It seems like such an innocent thing to do, and most of us have done it at some point in our lives. We buy a lottery ticket hoping to win Powerball, or we bring $20 to the casino hoping to win at the slot machines, we may even have placed a bet on the last superbowl or NCAA tournament, or maybe you’re bored one night so you decide to play some poker online using your credit card. What we don’t realize is that these are all forms of gambling and that each of these situations can lead to a problem.
The definition of problem gambling is:
“Problem gambling is gambling behavior which causes disruptions in any major area of life: psychological, physical, social or vocational. The term "Problem Gambling" includes, but is not limited to, the condition known as "Pathological", or "Compulsive" Gambling, a progressive addiction characterized by increasing preoccupation with gambling, a need to bet more money more frequently, restlessness or irritability when attempting to stop, "chasing" losses, and loss of control manifested by continuation of the gambling behavior in spite of mounting, serious, negative consequences (Source: ncpgambling.org).”
G amblers always are trying new ways to make a bet
A nd then end up getting themselves deeper into debt
M oney is not there when needed to put food on the table
B ecause they throw it away as soon as they're able
L ook how often this tragic habit affects their health
E ver they constantly strive to create easy wealth
R eally, all that they accomplish is to lose their wives
S urely, there must be a way out that will save their lives.
Pathological Gambling Criteria
10 Questions About Gambling Behavior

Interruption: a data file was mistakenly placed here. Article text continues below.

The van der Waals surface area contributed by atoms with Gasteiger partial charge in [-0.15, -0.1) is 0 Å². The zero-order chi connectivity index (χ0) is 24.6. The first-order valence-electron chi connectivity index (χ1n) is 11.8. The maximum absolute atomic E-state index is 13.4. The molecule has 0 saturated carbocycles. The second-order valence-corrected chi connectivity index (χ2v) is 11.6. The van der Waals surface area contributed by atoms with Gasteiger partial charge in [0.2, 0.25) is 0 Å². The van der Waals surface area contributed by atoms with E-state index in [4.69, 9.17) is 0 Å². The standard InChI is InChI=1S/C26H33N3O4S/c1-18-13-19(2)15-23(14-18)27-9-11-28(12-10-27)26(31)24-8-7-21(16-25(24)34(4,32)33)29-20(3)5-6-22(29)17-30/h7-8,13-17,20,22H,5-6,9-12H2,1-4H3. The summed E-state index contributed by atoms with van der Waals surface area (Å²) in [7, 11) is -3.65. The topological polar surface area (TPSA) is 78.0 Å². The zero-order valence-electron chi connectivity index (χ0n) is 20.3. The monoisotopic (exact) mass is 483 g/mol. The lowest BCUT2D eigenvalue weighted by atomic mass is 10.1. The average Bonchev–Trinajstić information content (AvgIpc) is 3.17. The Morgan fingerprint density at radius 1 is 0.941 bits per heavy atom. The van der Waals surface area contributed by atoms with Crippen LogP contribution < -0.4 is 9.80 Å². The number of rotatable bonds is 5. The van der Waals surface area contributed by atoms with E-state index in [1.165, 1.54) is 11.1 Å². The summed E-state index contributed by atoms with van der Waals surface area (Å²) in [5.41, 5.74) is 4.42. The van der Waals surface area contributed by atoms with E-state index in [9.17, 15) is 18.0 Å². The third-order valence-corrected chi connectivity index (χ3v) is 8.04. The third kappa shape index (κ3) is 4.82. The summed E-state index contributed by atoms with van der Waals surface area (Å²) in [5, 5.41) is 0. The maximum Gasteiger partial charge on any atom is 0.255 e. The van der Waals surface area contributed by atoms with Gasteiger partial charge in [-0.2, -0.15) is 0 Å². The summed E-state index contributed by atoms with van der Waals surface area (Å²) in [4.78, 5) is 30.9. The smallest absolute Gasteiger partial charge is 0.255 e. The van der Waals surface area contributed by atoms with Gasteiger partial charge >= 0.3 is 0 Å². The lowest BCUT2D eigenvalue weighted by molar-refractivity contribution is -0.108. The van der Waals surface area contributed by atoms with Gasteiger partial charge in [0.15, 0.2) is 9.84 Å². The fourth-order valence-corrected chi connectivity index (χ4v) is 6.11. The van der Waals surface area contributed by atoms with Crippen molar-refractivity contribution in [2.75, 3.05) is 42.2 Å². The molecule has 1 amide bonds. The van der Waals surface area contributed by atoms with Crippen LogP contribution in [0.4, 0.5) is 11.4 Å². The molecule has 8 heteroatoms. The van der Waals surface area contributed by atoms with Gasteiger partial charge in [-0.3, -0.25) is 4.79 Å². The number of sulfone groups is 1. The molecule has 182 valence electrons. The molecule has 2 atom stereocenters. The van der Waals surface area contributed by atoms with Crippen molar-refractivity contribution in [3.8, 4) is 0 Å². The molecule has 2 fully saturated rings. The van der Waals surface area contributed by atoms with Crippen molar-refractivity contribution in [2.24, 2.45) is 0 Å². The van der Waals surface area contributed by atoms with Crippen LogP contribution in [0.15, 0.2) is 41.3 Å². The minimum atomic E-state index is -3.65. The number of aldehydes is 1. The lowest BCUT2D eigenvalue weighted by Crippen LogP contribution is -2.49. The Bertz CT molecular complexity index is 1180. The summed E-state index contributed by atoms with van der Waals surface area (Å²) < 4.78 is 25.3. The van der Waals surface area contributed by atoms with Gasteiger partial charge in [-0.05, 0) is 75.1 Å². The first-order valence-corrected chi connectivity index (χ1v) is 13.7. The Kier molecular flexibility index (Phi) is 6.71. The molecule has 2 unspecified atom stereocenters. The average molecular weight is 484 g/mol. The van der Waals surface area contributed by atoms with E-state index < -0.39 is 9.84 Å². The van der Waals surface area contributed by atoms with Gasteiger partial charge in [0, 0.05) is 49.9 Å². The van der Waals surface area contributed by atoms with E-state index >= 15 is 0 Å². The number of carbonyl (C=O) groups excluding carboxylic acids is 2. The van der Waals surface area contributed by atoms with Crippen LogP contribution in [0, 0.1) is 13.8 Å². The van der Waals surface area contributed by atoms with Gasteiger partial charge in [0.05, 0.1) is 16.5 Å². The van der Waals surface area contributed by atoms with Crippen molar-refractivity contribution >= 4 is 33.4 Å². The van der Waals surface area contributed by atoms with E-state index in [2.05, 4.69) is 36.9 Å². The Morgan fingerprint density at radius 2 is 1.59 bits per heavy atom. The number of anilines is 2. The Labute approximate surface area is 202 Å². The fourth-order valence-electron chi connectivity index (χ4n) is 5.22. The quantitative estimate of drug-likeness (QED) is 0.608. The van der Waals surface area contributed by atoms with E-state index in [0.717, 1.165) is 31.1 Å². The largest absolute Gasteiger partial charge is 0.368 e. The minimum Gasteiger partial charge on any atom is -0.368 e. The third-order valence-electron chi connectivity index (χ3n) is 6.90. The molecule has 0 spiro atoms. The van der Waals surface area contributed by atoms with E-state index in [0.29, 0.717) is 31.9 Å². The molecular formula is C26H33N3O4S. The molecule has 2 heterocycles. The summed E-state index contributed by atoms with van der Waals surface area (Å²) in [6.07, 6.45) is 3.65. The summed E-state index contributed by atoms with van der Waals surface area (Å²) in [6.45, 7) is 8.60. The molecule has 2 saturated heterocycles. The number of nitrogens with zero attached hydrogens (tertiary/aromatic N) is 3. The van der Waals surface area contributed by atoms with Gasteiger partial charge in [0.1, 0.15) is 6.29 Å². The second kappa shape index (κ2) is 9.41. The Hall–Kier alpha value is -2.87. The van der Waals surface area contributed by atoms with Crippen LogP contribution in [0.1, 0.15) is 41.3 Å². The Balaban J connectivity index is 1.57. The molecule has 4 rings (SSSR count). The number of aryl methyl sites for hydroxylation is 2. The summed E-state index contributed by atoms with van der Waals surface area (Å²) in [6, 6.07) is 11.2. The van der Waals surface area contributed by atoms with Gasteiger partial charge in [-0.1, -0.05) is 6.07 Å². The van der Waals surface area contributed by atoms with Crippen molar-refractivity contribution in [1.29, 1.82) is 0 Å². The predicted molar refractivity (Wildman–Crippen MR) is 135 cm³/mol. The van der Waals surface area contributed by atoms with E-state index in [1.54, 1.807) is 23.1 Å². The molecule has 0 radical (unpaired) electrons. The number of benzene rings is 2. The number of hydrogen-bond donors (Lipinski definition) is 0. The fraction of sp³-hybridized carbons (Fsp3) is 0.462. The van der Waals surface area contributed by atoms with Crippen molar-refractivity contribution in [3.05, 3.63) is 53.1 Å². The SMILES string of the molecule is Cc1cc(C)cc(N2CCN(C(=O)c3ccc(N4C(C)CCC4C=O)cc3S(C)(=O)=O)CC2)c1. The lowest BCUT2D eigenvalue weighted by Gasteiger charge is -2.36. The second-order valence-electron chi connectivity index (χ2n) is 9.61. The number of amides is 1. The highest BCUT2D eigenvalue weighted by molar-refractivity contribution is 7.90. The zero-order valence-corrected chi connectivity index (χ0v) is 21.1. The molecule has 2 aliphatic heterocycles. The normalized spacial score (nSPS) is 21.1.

1. You have often gambled longer than you had planned.
2. You have often gambled until your last dollar was gone.
3. Thoughts of gambling have caused you to lose sleep.
4. You have used your income or savings to gamble while letting bills go unpaid.
5. You have made repeated, unsuccessful attempts to stop gambling.
6. You have broken the law or considered breaking the law to finance your gambling.
7. You have borrowed money to finance your gambling.
8. You have felt depressed or suicidal because of your gambling losses.
9. You have been remorseful after gambling.
10. You have gambled to get money to meet your financial obligations.
If you or someone you know answers “Yes”
Tips on Responsible Gambling:
If you’re concerned that gambling is becoming more than a game for you, try using these guidelines to moderate your play.
• Think of the money you lose as the cost of your entertainment. Consider any money you win a bonus.
• Set a dollar limit and stick to it.
• Set a time limit and stick to it. Leave when you reach your limit, whether you’re winning or losing.
• Understand that you’ll probably lose, and accept the loss as part of the game.
• Don’t borrow money to gamble.
• Don’t let gambling interfere with or become a substitute for family, friends or work.
• Don’t chase losses. Chances are you’ll lose even more trying to recoup your losses.
• Don’t use gambling as a way to cope with emotional or physical pain.
• Know the warning signs of problem gambling.
What to do if you think you may have a problem with gambling:
If playing isn’t fun anymore, call for help. National Problem Gambling HelpLine: Free. Confidential. 24 hours a day.7 days a week. 1-800-522-4700
Resources Available in Massachusetts:
How to help a friend or loved one with a gambling problem:
How to spot the signs:
Would you know a gambling problem if you saw it in a friend, loved one, coworker, patient or student? It’s important to know the signs because 3 percent of the population may have a problem, which puts them and their families at financial and emotional risk. Here are some warning signs:
• Preoccupied with gambling and unable to stop
• Bragging about gambling, exaggerating wins and minimizing losses
• Restless and irritable when not gambling
• Gambling to win back what you’ve lost
• Borrowing money for gambling
• Lying to hide time spent gambling or unpaid debts
• Frequent unexplained absences
• Losing work time because of gambling
• Doing something illegal to get money for gambling
• Jeopardizing a significant relationship or job by gambling
Keep It In Perspective
Problem gambling is not a bad habit or a moral weakness. It is a serious condition, but with treatment, problem gamblers can put the game in perspective and make decisions to improve their lives.